Rights of Common Law Couples During a Break Up

We often hear the term “common law couples” used for non-married couples in Alberta.  Common-law couples have different rights than married couples upon the breakdown of a relationship.  The rights of unmarried persons in Alberta can be better explained by dividing them in two categories:

  1. the rights given to unmarried couples by legislation; and
  2. the property rights that may arise due to the parties’ contributions to the relationship.

The Province of Alberta has legislated who may access certain remedies due to the breakdown of a common law relationship under the Family Law Act and the Wills and Successions Act.  In order to access these rights, a person must be characterized as an Adult Interdependent Partner (AIP).  

Alberta has given rights to those that fall within the definition of an Adult Interdependent Partner:  Section 3 of the Adult Interdependent Relationship Act, SA 2002, c. A-4.5 defines an Adult Interdependent Partner (“AIP”) as a person who: has lived with another person in a relationship of interdependence:

  1. for a period of not less than 3 years, or of some permanence,
  2. if there is a child of the relationship by birth or adoption, or
  3. parties have entered into an agreement to be AIPs

If one party disputes that a relationship should be characterized as an Adult Interdependent one, the courts will embark into an evidentiary inquiry as to whether the 2 persons were functioning as an economic and domestic unit.

This will require evidence in relation to the physical and emotional nature of the relationship, the conduct and habits of the persons in the household and living arrangements, how the persons held themselves to others, and the degree in which they formalized their legal obligations and responsibilities towards the other.

The courts will also consider the contributions made to the other’s well-being, the degree of financial dependence and arrangements made for financial support. The ownership and acquisition of property will be considered, as well as how children were cared for and supported.

Once a couple has met the definition of an AIP, unmarried partners may access rights and remedies under Part 3 of the Family Law Act, SA 2003, c. F-4.5, and Part 3 of the Wills and Successions Act SA 2010M c. W-12.2.

Part 3 of the Family Law Act mostly deals with child support and AIP Support Rights. In other words, a finding that 2 persons were AIPs opens the door for a potential claim for support, but a finding that someone is entitled to partner support is not guaranteed.  The Family Law Act outlines the factors that a court is to consider if/when an AIP makes a partner support application.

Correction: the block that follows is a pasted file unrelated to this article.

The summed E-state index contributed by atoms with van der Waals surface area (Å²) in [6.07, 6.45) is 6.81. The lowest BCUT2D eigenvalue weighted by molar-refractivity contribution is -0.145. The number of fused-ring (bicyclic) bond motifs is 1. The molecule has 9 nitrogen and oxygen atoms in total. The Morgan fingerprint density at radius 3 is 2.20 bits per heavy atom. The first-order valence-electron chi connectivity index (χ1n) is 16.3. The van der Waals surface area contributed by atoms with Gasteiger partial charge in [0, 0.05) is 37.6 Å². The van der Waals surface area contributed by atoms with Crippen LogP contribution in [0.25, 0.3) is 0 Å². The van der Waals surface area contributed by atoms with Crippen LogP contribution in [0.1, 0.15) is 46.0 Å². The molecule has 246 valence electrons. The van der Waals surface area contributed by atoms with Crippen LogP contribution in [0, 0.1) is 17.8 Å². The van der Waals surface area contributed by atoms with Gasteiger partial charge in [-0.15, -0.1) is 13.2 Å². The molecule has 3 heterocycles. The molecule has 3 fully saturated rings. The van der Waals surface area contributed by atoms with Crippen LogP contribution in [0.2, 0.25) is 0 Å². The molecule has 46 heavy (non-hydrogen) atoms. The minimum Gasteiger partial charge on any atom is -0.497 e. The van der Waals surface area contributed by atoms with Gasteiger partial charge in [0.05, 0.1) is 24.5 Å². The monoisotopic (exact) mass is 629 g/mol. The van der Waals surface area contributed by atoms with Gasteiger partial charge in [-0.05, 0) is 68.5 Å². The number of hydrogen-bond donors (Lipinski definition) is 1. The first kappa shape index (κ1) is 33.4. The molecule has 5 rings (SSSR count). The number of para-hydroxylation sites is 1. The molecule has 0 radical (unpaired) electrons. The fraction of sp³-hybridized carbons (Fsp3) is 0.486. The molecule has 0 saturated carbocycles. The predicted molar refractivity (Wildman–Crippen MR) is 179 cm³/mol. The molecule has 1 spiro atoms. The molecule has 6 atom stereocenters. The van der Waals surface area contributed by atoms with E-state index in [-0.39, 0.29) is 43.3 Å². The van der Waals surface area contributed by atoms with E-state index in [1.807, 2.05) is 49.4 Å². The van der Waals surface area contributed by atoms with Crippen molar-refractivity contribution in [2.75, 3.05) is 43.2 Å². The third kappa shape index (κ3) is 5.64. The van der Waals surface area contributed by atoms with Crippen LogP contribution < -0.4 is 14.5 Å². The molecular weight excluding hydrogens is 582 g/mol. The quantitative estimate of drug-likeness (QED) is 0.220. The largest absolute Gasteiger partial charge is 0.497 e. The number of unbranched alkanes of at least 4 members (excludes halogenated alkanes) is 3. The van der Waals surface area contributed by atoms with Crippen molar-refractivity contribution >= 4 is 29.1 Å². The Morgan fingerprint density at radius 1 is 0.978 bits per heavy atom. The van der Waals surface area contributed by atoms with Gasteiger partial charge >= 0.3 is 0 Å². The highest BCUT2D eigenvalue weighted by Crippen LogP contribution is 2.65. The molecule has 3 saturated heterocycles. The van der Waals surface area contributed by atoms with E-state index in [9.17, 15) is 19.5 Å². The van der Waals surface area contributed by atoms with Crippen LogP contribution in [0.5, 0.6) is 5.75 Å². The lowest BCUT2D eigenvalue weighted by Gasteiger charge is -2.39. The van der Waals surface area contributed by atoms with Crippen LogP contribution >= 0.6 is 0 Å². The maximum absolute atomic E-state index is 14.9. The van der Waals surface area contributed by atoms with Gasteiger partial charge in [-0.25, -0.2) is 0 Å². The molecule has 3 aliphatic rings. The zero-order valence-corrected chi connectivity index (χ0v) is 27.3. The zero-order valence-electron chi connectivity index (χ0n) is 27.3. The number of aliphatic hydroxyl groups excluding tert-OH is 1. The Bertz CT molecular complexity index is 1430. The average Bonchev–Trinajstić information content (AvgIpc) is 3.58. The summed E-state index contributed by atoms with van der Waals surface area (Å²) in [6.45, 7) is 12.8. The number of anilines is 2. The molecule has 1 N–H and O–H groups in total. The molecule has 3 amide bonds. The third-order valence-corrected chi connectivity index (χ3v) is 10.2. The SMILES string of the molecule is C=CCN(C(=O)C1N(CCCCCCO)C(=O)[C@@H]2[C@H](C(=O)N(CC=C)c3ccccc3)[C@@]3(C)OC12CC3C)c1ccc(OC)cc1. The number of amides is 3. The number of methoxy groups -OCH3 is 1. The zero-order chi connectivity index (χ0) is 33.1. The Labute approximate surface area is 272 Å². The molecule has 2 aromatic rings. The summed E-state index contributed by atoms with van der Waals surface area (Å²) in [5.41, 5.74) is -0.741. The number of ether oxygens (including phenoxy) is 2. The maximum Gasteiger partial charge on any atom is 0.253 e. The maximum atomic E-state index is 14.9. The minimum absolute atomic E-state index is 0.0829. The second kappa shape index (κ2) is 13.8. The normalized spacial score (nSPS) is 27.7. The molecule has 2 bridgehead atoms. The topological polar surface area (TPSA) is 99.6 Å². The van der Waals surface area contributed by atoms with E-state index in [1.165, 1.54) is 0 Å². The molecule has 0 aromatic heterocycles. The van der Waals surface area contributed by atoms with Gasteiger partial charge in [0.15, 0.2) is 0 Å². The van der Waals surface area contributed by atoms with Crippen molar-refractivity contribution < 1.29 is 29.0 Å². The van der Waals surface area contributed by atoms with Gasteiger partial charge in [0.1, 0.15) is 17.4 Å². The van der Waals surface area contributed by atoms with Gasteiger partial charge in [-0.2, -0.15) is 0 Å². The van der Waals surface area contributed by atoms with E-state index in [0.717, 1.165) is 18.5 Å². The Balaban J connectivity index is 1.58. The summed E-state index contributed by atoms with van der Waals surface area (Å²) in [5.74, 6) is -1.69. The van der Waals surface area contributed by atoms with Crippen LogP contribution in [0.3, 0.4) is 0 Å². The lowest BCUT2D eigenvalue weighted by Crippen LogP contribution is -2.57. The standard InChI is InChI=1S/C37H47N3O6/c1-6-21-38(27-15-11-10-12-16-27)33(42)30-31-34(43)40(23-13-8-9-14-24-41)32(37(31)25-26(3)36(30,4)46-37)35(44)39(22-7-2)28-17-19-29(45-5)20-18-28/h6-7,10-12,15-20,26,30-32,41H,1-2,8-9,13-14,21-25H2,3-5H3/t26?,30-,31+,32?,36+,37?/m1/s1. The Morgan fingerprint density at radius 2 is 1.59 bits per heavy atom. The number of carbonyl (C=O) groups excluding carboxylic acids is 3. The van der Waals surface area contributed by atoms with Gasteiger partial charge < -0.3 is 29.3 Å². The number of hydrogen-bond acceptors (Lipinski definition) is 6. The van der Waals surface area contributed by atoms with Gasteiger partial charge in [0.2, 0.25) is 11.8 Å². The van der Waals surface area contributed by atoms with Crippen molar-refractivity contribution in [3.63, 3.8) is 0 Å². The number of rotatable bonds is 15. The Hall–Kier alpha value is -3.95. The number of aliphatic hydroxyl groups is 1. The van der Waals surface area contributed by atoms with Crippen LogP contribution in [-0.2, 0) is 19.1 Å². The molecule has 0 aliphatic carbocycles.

The Wills and Successions Act deals with the distribution of intestate estates and gives an AIP, whose partner has passed away without a will, the potential ability to inherit from the deceased partner’s estate. By no means is this right to inherit guaranteed either, but the potential claim is only available to those who meet the definition of an AIP.

The Income Tax Act and pension legislation also prescribe further rights and obligations to unmarried partners.


There are no statutory property rights for unmarried couples, unlike married couples that enjoy a presumption of equal division of matrimonial property, among others.

The property rights and obligations of unmarried couples are dictated by the same rules that apply to other non-romantic relationships where unjust enrichment claims arise, as our Supreme Court outlines in its Kerr v. Baranow, 2011 SCC 10, decision.

In short, when:

  1. one party receives a benefit/enrichment,
  2. while the second party suffers a corresponding deprivation, and
  3. there is no juristic reason for the same, the second party may have claim against the first.

Once the case for an unjust enrichment has been met, the Supreme Court of Canada in Kerr gave our courts a bit of flexibility in relation to the remedies available to unmarried partners by introducing the idea of a Joint Family Venture (“JFV”). The direction from the SCC is that we are to consider the unmarried partners’: (1) mutual effort, (2) economic integration, (3) actual intent, and (4) priority of the family in establishing the existence of a JFV. The Supreme Court supplied us with some details of what evidence is needed to decide if a JFV exists by exploring the habits, behaviours and arrangements between unmarried partners.

To learn more about the legal rights and entitlement to property as a common law couple, refer RCMV Law’s Common Law Matters  resource or Contact Us to speak to one of our experienced Family Lawyers in Calgary.

About Author

Sean Moldowan

Sean grew up in Kelowna, and has always loved the Rockies. He received his BA with honours at the University of Victoria before heading to Ontario to attend Queen’s University where he completed his Juris Doctor.